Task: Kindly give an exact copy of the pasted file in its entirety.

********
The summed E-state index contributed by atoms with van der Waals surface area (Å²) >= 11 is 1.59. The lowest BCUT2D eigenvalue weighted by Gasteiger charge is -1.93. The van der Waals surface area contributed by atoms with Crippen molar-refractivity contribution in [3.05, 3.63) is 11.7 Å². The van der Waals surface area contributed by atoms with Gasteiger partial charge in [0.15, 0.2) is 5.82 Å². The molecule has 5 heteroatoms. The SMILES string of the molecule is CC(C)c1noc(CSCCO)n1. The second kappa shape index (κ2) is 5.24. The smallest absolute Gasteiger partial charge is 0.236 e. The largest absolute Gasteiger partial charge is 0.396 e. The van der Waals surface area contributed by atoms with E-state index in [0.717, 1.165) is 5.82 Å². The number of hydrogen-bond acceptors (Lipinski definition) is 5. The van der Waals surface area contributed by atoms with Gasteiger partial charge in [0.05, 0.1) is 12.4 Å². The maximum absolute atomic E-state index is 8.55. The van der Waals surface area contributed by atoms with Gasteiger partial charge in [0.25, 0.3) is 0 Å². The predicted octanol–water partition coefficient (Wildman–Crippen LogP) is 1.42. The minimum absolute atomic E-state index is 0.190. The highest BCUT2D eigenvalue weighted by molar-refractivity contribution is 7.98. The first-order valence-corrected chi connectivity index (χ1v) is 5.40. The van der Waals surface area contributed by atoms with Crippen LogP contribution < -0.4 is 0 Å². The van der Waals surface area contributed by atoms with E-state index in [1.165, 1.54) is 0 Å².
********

The summed E-state index contributed by atoms with van der Waals surface area (Å²) >= 11 is 1.59. The lowest BCUT2D eigenvalue weighted by Gasteiger charge is -1.93. The van der Waals surface area contributed by atoms with Crippen molar-refractivity contribution in [3.05, 3.63) is 11.7 Å². The van der Waals surface area contributed by atoms with Gasteiger partial charge in [0.15, 0.2) is 5.82 Å². The molecule has 5 heteroatoms. The SMILES string of the molecule is CC(C)c1noc(CSCCO)n1. The second kappa shape index (κ2) is 5.24. The smallest absolute Gasteiger partial charge is 0.236 e. The largest absolute Gasteiger partial charge is 0.396 e. The van der Waals surface area contributed by atoms with E-state index in [0.717, 1.165) is 5.82 Å². The number of hydrogen-bond acceptors (Lipinski definition) is 5. The van der Waals surface area contributed by atoms with Gasteiger partial charge in [0.05, 0.1) is 12.4 Å². The maximum absolute atomic E-state index is 8.55. The van der Waals surface area contributed by atoms with Gasteiger partial charge in [0.25, 0.3) is 0 Å². The predicted octanol–water partition coefficient (Wildman–Crippen LogP) is 1.42. The minimum absolute atomic E-state index is 0.190. The highest BCUT2D eigenvalue weighted by molar-refractivity contribution is 7.98. The first-order valence-corrected chi connectivity index (χ1v) is 5.40. The van der Waals surface area contributed by atoms with Crippen LogP contribution < -0.4 is 0 Å². The van der Waals surface area contributed by atoms with E-state index in [1.165, 1.54) is 0 Å².